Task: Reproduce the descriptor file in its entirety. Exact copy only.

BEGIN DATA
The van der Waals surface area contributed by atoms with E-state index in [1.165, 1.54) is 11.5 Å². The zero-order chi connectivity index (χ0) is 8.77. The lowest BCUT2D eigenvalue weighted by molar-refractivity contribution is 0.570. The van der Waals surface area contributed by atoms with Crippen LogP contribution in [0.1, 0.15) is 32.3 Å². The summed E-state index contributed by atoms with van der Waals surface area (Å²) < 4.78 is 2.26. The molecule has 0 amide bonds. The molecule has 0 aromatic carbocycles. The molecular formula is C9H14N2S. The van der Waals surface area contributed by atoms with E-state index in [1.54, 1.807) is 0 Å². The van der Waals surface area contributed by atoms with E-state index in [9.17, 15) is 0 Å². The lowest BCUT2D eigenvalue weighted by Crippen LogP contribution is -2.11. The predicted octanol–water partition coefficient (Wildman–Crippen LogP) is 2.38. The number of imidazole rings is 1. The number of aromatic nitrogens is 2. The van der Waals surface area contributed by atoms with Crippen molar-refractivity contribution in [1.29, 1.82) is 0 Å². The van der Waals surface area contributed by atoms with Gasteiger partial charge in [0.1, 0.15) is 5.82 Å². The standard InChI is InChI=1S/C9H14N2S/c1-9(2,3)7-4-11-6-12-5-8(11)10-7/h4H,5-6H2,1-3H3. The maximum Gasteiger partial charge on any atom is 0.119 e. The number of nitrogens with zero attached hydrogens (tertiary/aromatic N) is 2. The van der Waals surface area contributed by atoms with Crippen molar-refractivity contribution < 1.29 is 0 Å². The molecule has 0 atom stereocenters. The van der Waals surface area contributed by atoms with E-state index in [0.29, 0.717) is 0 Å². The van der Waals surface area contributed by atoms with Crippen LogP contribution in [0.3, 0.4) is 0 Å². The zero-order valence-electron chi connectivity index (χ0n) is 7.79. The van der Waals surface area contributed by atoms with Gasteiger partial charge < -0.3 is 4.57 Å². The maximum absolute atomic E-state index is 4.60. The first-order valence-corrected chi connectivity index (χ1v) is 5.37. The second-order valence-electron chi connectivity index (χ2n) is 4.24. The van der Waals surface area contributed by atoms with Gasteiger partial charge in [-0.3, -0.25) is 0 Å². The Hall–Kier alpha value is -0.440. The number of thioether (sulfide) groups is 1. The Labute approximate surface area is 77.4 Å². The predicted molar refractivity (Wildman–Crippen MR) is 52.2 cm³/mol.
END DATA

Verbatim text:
The van der Waals surface area contributed by atoms with E-state index in [1.165, 1.54) is 11.5 Å². The zero-order chi connectivity index (χ0) is 8.77. The lowest BCUT2D eigenvalue weighted by molar-refractivity contribution is 0.570. The van der Waals surface area contributed by atoms with Crippen LogP contribution in [0.1, 0.15) is 32.3 Å². The summed E-state index contributed by atoms with van der Waals surface area (Å²) < 4.78 is 2.26. The molecule has 0 amide bonds. The molecule has 0 aromatic carbocycles. The molecular formula is C9H14N2S. The van der Waals surface area contributed by atoms with E-state index in [1.54, 1.807) is 0 Å². The van der Waals surface area contributed by atoms with E-state index in [9.17, 15) is 0 Å². The lowest BCUT2D eigenvalue weighted by Crippen LogP contribution is -2.11. The predicted octanol–water partition coefficient (Wildman–Crippen LogP) is 2.38. The number of imidazole rings is 1. The number of aromatic nitrogens is 2. The van der Waals surface area contributed by atoms with Crippen molar-refractivity contribution in [1.29, 1.82) is 0 Å². The van der Waals surface area contributed by atoms with Gasteiger partial charge in [0.1, 0.15) is 5.82 Å². The standard InChI is InChI=1S/C9H14N2S/c1-9(2,3)7-4-11-6-12-5-8(11)10-7/h4H,5-6H2,1-3H3. The maximum Gasteiger partial charge on any atom is 0.119 e. The number of nitrogens with zero attached hydrogens (tertiary/aromatic N) is 2. The van der Waals surface area contributed by atoms with Crippen molar-refractivity contribution < 1.29 is 0 Å². The molecule has 0 atom stereocenters. The van der Waals surface area contributed by atoms with E-state index in [0.29, 0.717) is 0 Å². The van der Waals surface area contributed by atoms with Crippen LogP contribution in [0.3, 0.4) is 0 Å². The zero-order valence-electron chi connectivity index (χ0n) is 7.79. The van der Waals surface area contributed by atoms with Gasteiger partial charge < -0.3 is 4.57 Å². The maximum absolute atomic E-state index is 4.60. The first-order valence-corrected chi connectivity index (χ1v) is 5.37. The second-order valence-electron chi connectivity index (χ2n) is 4.24. The van der Waals surface area contributed by atoms with Gasteiger partial charge in [-0.3, -0.25) is 0 Å². The Hall–Kier alpha value is -0.440. The number of thioether (sulfide) groups is 1. The Labute approximate surface area is 77.4 Å². The predicted molar refractivity (Wildman–Crippen MR) is 52.2 cm³/mol.